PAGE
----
Quickstart: Run any Blockspring function with Node.js.

In this tutorial, we'll learn how a single line of Node.js gets you access to all of the powerful utilities, algorithms, API calls, visualizations (and more) in the Blockspring community library.

Installation


First, install Blockspring. From your command line, enter:

npm install blockspring

Blockspring is installed. To initialize it, open your Node.js environment and enter:

var blockspring = require("blockspring");

Your first run: personal assistant.


Let's chat with a personal assistant.

blockspring.runParsed("personal-assistant-jeannie", {
  message: "What's the weather like in Antarctica today?"
}, function(res) { console.log(res.params["answer"]); })

Unless it's the end of the world, you'll probably find out that Antarctica is pretty cold right now:

It is currently clear, -3 Fahrenheit

You ran your first Blockspring function. Let's explain how that worked.


Blockspring functions in a nutshell


When you ran blockspring.runParsed, here's what happened:

  1. Blockspring used your function name to find Personal Assistant, a simple API call to the Jeannie personal assistant, written in Python, and submitted by user pkpp1233.

  2. Personal Assistant quickly executed in the cloud, with your message passed through as an input argument.

  3. You got back results and printed the printed the response, found in params["answer"].

That instant replay should raise some questions. Let's answer them.


A quick Q+A


Where do I find more Blockspring functions?
Browse the community library to find utilities, algorithms, API calls, visualizations, and more. You're now a quick search away from programming just about anything.


Great, I found a function. How do I run it?
Click "Integrations" on the function's homepage, choose Node, and copy and paste the given code snippet to wherever you need it. Try it yourself with Personal Assistant.


How do I know what inputs my function requires?
Again, click Personal Assistant, go to "Integrations", click Node, and you'll see in the given code snippet the only input required is message. The snippets are helpful for finding a function's required input arguments.


How do I know where to find the function output?
The output is found in the result's res.params. Explore that variable to find the output you're looking for. To learn more about the response, visit the api reference.


How do I create my own Blockspring function?
Visit the next Node.js quickstart to learn how to add your own function to Blockspring.


Your second run: interactive google map


Let's create an interactive Google map with Blockspring.

blockspring.runParsed("interactive-google-map", {
  locations: [
    ["Latitude", "Longitude", "Tooltip"],
    [37.4217542234, -122.100920271, "Somewhere"],
    [41.895964876906, -87.632716978217, "Out"],
    [28.58230778, 77.09399505, "There"]
  ]
}, function(res){
  console.log(res.params["map"]);
})

You should see this response printed out:

"/var/folders/6w/920995kj30d_tn8skl8ml5wr0000gn/T/tmp-894623rk6q3k-map.html"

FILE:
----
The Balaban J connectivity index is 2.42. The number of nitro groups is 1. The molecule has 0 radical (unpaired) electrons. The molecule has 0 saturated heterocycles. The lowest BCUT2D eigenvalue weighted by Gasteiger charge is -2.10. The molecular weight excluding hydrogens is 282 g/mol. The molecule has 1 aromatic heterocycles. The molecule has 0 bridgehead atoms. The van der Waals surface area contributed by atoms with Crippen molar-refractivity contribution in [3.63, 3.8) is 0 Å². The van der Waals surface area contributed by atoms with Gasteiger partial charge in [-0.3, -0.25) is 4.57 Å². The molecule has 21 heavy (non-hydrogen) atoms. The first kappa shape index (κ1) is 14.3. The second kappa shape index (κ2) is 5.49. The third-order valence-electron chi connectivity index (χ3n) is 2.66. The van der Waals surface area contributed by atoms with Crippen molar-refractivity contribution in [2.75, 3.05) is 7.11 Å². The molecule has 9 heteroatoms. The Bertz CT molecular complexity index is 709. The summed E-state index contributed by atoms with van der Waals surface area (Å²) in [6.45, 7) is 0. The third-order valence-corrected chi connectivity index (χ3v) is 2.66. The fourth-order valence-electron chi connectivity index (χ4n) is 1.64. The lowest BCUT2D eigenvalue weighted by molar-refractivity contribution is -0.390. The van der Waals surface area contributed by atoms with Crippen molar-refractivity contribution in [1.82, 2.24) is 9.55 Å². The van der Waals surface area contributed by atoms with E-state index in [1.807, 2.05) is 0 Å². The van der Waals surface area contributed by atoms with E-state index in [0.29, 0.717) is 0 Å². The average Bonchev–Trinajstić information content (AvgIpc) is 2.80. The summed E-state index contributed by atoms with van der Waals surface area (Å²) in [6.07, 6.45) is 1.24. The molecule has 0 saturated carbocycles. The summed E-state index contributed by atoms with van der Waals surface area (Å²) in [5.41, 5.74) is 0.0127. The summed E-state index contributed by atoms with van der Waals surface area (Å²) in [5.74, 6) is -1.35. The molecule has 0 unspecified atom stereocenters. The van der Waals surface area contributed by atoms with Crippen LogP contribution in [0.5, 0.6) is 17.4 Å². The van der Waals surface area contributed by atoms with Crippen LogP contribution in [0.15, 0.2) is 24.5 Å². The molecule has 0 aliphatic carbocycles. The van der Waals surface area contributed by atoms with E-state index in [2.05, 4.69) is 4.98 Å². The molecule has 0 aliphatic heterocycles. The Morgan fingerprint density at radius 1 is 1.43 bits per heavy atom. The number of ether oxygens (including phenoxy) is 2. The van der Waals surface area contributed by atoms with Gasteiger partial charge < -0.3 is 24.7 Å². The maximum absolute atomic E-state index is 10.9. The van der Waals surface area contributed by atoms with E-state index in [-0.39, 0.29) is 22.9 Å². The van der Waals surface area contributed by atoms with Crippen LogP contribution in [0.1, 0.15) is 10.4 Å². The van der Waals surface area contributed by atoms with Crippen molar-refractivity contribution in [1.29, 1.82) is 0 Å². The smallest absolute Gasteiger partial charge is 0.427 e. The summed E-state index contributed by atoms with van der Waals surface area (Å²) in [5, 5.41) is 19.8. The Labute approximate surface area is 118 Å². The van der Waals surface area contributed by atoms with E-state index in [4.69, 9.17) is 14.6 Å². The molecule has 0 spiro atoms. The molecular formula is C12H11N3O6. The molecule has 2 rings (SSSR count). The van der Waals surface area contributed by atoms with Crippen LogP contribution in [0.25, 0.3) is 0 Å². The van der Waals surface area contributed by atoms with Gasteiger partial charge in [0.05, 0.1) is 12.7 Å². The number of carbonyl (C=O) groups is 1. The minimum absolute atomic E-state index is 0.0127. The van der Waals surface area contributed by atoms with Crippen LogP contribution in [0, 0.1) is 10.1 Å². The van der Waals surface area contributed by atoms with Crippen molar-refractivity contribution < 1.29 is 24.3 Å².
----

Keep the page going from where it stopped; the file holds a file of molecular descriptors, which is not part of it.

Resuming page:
This function saves the interactive Google map as an HTML file to a temporary directory on your machine, and sets that location to res.params["map"]. That means you can open map as you would open any HTML file.

Go to your terminal and copy/paste the filepath you saw in res.params["map"] (remember - your filepath will be different) like so:

# remember - your path will be different!
open /var/folders/6w/920995kj30d_tn8skl8ml5wr0000gn/T/tmp-894623rk6q3k-map.html

You should see an interactive map open in your browser that looks like the image below:

Nodejs quickstart gmap

Your third run: summarize a URL


This time, let's summarize a URL in a line of Node.js.

To use Blockspring in your apps, you'll want to . Doing so guarantees you 100k function runs per month for free! now and we'll show you how to include it in your function below.

We'll also enable caching. If the summarization was done within the last 3,600 seconds, you'll receive it right away instead of needing to re-run the function.

blockspring.runParsed("summarize-text", {
  url: "http://www.usatoday.com/story/life/music/2015/04/18/rock-hall-of-fame-2015-induction-ceremony/25913423/",
  sentences: 1
}, {
  cache: true,
  expiry: 3600
}, function(res){
  console.log(res.params["summary"]);
});

You should see this response printed out:

Such was the case Saturday night at the 30th annual gathering, which saw the inductions of Ringo Starr, Bill Withers, Joan Jett and the Blackhearts, Stevie Ray Vaughan & Double Trouble, the Paul Butterfield Blues Band, Green Day, Lou Reed and the "5'' Royales.

Become a Blockspring pro


Blockspring lets you program just about anything with a single line of Node.js and you're well on your way. You now know how to:

You can also add your own public (or private) functions to Blockspring. Any function you add to Blockspring can be easily run across languages, chained, composed, cached, and shared with others, without any set up or maintenance. Check out the next quickstart tutorial to learn how to create your first Blockspring function.


Discover new functions Work at Blockspring